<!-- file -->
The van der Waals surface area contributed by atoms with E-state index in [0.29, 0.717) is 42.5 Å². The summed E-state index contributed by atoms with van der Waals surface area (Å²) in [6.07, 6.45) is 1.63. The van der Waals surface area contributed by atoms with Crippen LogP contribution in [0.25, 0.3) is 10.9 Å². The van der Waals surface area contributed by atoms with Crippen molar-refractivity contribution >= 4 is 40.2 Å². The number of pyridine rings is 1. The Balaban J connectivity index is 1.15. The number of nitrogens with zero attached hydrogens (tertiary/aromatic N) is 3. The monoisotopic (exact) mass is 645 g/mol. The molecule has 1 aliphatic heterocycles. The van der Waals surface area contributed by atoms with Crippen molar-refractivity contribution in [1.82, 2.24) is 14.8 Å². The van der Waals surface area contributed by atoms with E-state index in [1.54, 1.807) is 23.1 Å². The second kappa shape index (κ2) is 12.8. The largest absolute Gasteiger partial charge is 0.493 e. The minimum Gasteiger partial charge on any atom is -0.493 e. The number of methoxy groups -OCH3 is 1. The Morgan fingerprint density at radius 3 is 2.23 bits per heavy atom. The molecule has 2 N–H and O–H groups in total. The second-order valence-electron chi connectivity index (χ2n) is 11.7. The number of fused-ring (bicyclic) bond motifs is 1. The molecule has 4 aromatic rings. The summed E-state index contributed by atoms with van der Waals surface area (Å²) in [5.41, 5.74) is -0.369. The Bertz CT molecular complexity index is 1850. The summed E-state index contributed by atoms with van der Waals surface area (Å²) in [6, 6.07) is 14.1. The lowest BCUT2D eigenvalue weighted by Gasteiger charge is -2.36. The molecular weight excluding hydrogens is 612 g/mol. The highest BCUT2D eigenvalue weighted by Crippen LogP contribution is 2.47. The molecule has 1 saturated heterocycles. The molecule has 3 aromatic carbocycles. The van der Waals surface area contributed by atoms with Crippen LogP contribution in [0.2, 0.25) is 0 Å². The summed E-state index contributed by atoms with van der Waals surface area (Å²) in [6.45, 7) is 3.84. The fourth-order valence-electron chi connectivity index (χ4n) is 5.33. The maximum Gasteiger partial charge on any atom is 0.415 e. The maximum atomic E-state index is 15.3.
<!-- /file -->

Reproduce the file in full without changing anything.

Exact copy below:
The van der Waals surface area contributed by atoms with E-state index in [0.29, 0.717) is 42.5 Å². The summed E-state index contributed by atoms with van der Waals surface area (Å²) in [6.07, 6.45) is 1.63. The van der Waals surface area contributed by atoms with Crippen LogP contribution in [0.25, 0.3) is 10.9 Å². The van der Waals surface area contributed by atoms with Crippen molar-refractivity contribution >= 4 is 40.2 Å². The number of pyridine rings is 1. The Balaban J connectivity index is 1.15. The number of nitrogens with zero attached hydrogens (tertiary/aromatic N) is 3. The monoisotopic (exact) mass is 645 g/mol. The molecule has 1 aliphatic heterocycles. The van der Waals surface area contributed by atoms with Crippen molar-refractivity contribution in [1.82, 2.24) is 14.8 Å². The van der Waals surface area contributed by atoms with E-state index in [1.54, 1.807) is 23.1 Å². The second kappa shape index (κ2) is 12.8. The largest absolute Gasteiger partial charge is 0.493 e. The minimum Gasteiger partial charge on any atom is -0.493 e. The number of methoxy groups -OCH3 is 1. The Morgan fingerprint density at radius 3 is 2.23 bits per heavy atom. The molecule has 2 N–H and O–H groups in total. The second-order valence-electron chi connectivity index (χ2n) is 11.7. The number of fused-ring (bicyclic) bond motifs is 1. The molecule has 4 aromatic rings. The summed E-state index contributed by atoms with van der Waals surface area (Å²) in [5.41, 5.74) is -0.369. The Bertz CT molecular complexity index is 1850. The summed E-state index contributed by atoms with van der Waals surface area (Å²) in [6, 6.07) is 14.1. The lowest BCUT2D eigenvalue weighted by Gasteiger charge is -2.36. The molecular weight excluding hydrogens is 612 g/mol. The highest BCUT2D eigenvalue weighted by Crippen LogP contribution is 2.47. The molecule has 1 saturated heterocycles. The molecule has 3 aromatic carbocycles. The van der Waals surface area contributed by atoms with Crippen LogP contribution in [0.2, 0.25) is 0 Å². The summed E-state index contributed by atoms with van der Waals surface area (Å²) in [6.45, 7) is 3.84. The fourth-order valence-electron chi connectivity index (χ4n) is 5.33. The maximum Gasteiger partial charge on any atom is 0.415 e. The maximum atomic E-state index is 15.3.